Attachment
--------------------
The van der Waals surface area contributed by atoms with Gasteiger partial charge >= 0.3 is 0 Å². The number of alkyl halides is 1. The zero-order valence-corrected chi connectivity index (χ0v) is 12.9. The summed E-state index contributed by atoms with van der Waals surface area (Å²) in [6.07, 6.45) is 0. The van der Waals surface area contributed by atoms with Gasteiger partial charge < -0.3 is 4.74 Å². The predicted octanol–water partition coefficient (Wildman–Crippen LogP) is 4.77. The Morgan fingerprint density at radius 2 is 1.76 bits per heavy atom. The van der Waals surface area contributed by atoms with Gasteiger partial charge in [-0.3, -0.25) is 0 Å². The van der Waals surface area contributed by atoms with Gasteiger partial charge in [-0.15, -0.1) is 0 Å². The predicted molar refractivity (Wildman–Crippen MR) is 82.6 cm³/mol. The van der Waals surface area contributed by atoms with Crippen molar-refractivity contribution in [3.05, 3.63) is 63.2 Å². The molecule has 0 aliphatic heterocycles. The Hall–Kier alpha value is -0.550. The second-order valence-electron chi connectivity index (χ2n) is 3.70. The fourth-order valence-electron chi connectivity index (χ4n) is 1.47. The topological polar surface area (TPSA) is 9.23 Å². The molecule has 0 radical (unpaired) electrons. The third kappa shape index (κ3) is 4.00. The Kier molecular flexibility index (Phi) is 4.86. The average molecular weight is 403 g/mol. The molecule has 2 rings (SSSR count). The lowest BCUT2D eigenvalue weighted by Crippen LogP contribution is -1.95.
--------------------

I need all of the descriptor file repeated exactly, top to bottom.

The van der Waals surface area contributed by atoms with Gasteiger partial charge >= 0.3 is 0 Å². The number of alkyl halides is 1. The zero-order valence-corrected chi connectivity index (χ0v) is 12.9. The summed E-state index contributed by atoms with van der Waals surface area (Å²) in [6.07, 6.45) is 0. The van der Waals surface area contributed by atoms with Gasteiger partial charge < -0.3 is 4.74 Å². The predicted octanol–water partition coefficient (Wildman–Crippen LogP) is 4.77. The Morgan fingerprint density at radius 2 is 1.76 bits per heavy atom. The van der Waals surface area contributed by atoms with Gasteiger partial charge in [-0.3, -0.25) is 0 Å². The van der Waals surface area contributed by atoms with Gasteiger partial charge in [-0.15, -0.1) is 0 Å². The predicted molar refractivity (Wildman–Crippen MR) is 82.6 cm³/mol. The van der Waals surface area contributed by atoms with Crippen molar-refractivity contribution in [3.05, 3.63) is 63.2 Å². The molecule has 0 aliphatic heterocycles. The Hall–Kier alpha value is -0.550. The second-order valence-electron chi connectivity index (χ2n) is 3.70. The fourth-order valence-electron chi connectivity index (χ4n) is 1.47. The topological polar surface area (TPSA) is 9.23 Å². The molecule has 0 radical (unpaired) electrons. The third kappa shape index (κ3) is 4.00. The Kier molecular flexibility index (Phi) is 4.86. The average molecular weight is 403 g/mol. The molecule has 2 rings (SSSR count). The lowest BCUT2D eigenvalue weighted by Crippen LogP contribution is -1.95.